Author Archives: IIPRD

Recent Grant of Patent is Valid Ground of Defence for Refusal of Interim Injunction in Infringement Suits: Galatea Ltd & Anr. V. Diyora and Bhandari Corporation & Ors.

BRIEF FACTS

Plaintiffs are Israeli companies, engaged in the business of developing and providing inclusion scanning methods in rough diamonds and the Defendants are Indian companies are also engaged in the business of manufacturing and providing inclusion scanning services and in some cases are engaged in selling of inclusion scanning machines and rendering inclusion scanning services to its customers. The Plaintiffs claimed infringement of their suit patent by the Defendants by using of infringing machines, directly or indirectly. An ex-parte interim injunction prayed by the Plaintiffs was rejected by the Ld. Single Judge on the ground that the Plaintiffs have not fulfilled the prima facie conditions necessary for an ex-parte injunction. The said Order rejecting the injunction was challenged in Gujarat High Court.

 CLAIMS

 Plaintiffs claimed that previous several inventions have been made to the presence of inclusions in transparent and partly polished stones through imaging but none could determine the exact location of the inclusion since refractive index of the stone and the air lead to generation of multiple images produced by a single inclusion further more inventions took place to reduce the refraction and to obtain accurate location of inclusions but they also failed. Plaintiffs’ claims to have invented an apparatus and a method which are the subject matter of Plaintiffs’ suit patent and the Defendants are manufacturing or procuring, importing and selling duplicate/infringing machines. They are using such machines to provide services to third parties.

JUDGEMENT OF LEARNED SINGLE JUDGE 

By the judgement dated 26.03.2008, Ld. Single Judge rejected the interim injunction application of the Defendants on the following ground:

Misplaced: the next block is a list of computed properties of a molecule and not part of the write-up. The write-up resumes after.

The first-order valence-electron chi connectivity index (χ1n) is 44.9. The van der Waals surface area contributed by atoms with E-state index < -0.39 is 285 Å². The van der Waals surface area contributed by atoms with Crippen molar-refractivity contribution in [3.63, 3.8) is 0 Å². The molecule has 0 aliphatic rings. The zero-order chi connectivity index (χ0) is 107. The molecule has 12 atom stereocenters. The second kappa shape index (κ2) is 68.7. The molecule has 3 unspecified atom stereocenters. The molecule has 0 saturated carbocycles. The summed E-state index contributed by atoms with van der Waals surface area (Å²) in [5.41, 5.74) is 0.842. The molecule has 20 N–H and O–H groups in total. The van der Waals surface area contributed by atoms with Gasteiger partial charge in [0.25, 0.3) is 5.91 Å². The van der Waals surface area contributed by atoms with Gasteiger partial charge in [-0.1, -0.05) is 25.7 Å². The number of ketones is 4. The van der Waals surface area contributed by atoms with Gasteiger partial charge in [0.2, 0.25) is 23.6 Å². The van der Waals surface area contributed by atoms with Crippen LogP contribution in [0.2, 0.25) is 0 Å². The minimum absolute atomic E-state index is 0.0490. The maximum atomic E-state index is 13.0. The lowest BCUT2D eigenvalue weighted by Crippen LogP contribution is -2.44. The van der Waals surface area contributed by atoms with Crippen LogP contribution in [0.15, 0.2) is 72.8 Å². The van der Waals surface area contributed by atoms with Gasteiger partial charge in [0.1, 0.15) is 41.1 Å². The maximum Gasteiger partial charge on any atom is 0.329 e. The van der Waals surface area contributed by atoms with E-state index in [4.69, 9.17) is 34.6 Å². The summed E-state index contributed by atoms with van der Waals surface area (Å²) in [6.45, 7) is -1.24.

1. On the basis of commissioner’s report, no apparatus was found in the machine of the Defendants which would infringe Plaintiffs suit patent prima facie and the said machine is liable to be tested and after such only it can be determined whether infringement has taken place or not.
  2. The suit patent was considered to be new in the sense that it is granted on 22.2.2016 and its validity is yet to be adjudicated.
  3. Patents which are granted to the Plaintiffs in other countries cannot be made basis of an action of infringement in India.

Similarity in the end results of the machine does not determine the infringement

  1. Defendants pleaded against the use of vacuum pump or any apparatus for removal of bubbles and only because the end result of the two machines is the same, would not constitute infringement of the Suit Patent.
  2. The Defendants were directed to maintain separate accounts for sale of any machines manufactured and/or sold by any of the defendants and restrained them from using any device for bubble removal in their machines till final disposal of the suit.

Appeal was preferred by the Plaintiffs against such Order of the Ld. Single Judge.

APPEAL BEFORE DIVISION BENCH

Interpretation of Section 107(1) and 64 of Patents Act

Mere grant of patent would not give an indefeasible right to the plaintiffs to enforce the patent in a suit and to claim the interim injunction pending such suit. If the patent is old time tested one, existing since long, the Court would consider it with due regard and would lean in favour of enforcing it in absence of any other reason to the contrary. On the other hand, if the patent is relatively new, the Court would be slow in enforcing it at the interim stage, unless shown to be beyond vulnerability. In the context of patent being new or old, the Courts have often employed a yardstick of six years time. The Bench relied on judgments of TVS Motor Company Limited(supra), V. Manioka Thevar v. Star Plough, TEN DC Wireless Inc and Anr. V. Mobi Antenna Technologies (Shenzhen) Co Ltd Works, Melur.

 Essentials for deciding to grant or refuse an injunction in a Patent infringement suit are:

  1. Whether patent is an old time tested one or a recent one?
  2. Whether the person interested have either applied for revocation of the patent or opposed the patent in the suit?
  3. Whether in such proceedings the defendants have made out a prima facie case of vulnerability of the patent on any of the grounds otherwise available for revocation of the patent such as lack of any innovative step or existence of prior art?

Held

The Bench held that the predominant prima facie feature of the patented apparatus and method invention claimed by the Plaintiff is the vacuum pumps which remove the impurities and bubbles to eliminate the possibility of third refractive index which removes distortion in images of inclusions in the gemstone.  Controller’s report was also taken into account that vacuum pumps are essential part of the suit patent and Defendants also stated that they are not using vacuums pumps in their device which was also revealed from the Court Commissioner’s report who, at the time of inspection, did not find any device containing vacuum pumps.